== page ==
TIP: The need for resources is essential to help individuals process their experience in a healthy way and to regain hope through secure and safe emotional connections.
There are a few things you need to know about trauma.
As I mentioned earlier people may be at risk of developing anxiety or depression after experiencing a traumatic event. The American Psychological Association (APA) defines trauma as “a person’s emotional response to an extremely negative (disturbing) event that someone has been exposed to.”
According to DSM, exposure to elements that cause traumatic events must result from one or more of the following situations, in which the individual:
Directly experiences the traumatic event.
Witnesses the traumatic event in person.
Learns that the traumatic event occurred to a close family member or close friend (with the actual or threatened death being either violent or accidental).
Experiences first-hand, repeated, or extreme exposure to aversive (unpleasant) details of the traumatic event (does not learn about it through media, pictures, television, or movies, except for work-related events) Source: Diagnostic and Statistical Manual of Mental Disorders (DSM)
People respond to traumatic events in different ways. What this means, is that we are all affected by trauma differently. Even when two people, for example, have experienced similar situations, each one of them will come out impacted differently.
How Do You Overcome and Arise Above Depression and Trauma?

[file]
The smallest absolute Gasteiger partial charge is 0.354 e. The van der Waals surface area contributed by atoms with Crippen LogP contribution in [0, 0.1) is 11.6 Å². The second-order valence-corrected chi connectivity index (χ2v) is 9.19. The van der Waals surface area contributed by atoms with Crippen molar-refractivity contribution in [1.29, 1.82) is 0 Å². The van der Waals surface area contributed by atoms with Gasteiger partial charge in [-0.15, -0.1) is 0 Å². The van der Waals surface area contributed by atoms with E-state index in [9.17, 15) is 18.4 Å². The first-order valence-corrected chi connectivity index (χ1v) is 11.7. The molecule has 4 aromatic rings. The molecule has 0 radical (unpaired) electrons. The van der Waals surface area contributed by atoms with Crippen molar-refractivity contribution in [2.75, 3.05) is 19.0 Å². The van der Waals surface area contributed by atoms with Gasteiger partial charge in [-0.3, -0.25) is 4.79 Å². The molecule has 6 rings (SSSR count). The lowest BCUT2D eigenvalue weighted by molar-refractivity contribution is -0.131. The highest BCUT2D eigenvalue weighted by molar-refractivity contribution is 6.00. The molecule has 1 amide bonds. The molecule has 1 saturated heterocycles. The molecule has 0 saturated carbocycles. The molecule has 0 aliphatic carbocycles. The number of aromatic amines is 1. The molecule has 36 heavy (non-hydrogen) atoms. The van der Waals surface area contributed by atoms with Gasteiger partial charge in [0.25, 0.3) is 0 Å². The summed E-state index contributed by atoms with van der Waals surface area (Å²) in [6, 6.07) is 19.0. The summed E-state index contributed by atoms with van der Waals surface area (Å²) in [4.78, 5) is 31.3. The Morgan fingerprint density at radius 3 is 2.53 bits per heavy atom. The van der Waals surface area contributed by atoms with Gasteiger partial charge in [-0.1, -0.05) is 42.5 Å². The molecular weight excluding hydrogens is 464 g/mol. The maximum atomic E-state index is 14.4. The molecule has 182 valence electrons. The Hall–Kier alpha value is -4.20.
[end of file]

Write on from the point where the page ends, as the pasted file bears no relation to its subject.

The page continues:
Don’t stay isolated. Stay connected with people you trust and share (even on the phone) your story with them. We heal by telling our stories.
Seek out emotional support and socialize (even on the phone) with friends and family members.
Learn strategies for making social connections so that you can get involved in social activities and hobbies of your liking.
Learn ways to manage stress, such as meditation and mindfulness. We have posted several articles related to managing stress and more on our website: Africanresourecescenter.net
Guard your sleep; make sure you are sleeping enough. Stick to a regular schedule and make healthy lifestyle choices, including nutritionally healthy meals to help promote better mental health and recovery.
When it comes to making major decisions in life like changing jobs or relocating, it’s important to delay them until your depression symptoms improve.
Avoid too much caffeine or alcohol so as not to interfere with your sleep, in order to allow your mind to recover and heal.
Avoid known stressors when you are coping with a tough situation, or after a stressful event.
Let’s be our brother’s keeper and check on each other and allow ourselves to be a bridge that others can use to find help and support. I know it’s tough trying to help when a person doesn’t want to talk about how they feel or what happened. It can be hard to keep making the effort to get the person to respond, especially if you feel you’re being pushed away. But you’re in a good place to help when you:
» Understand the definition of depression or traumatic event.
» Can identify some of the signs and symptoms.
» Are willing to keep offering help even if it’s not accepted at first.
Remember, your caring supportive attitude to those struggling with depression or after a traumatic event may make a big difference in how well and how fast the traumatized person recovers. If you do this, then my writing of this article will not be in vain.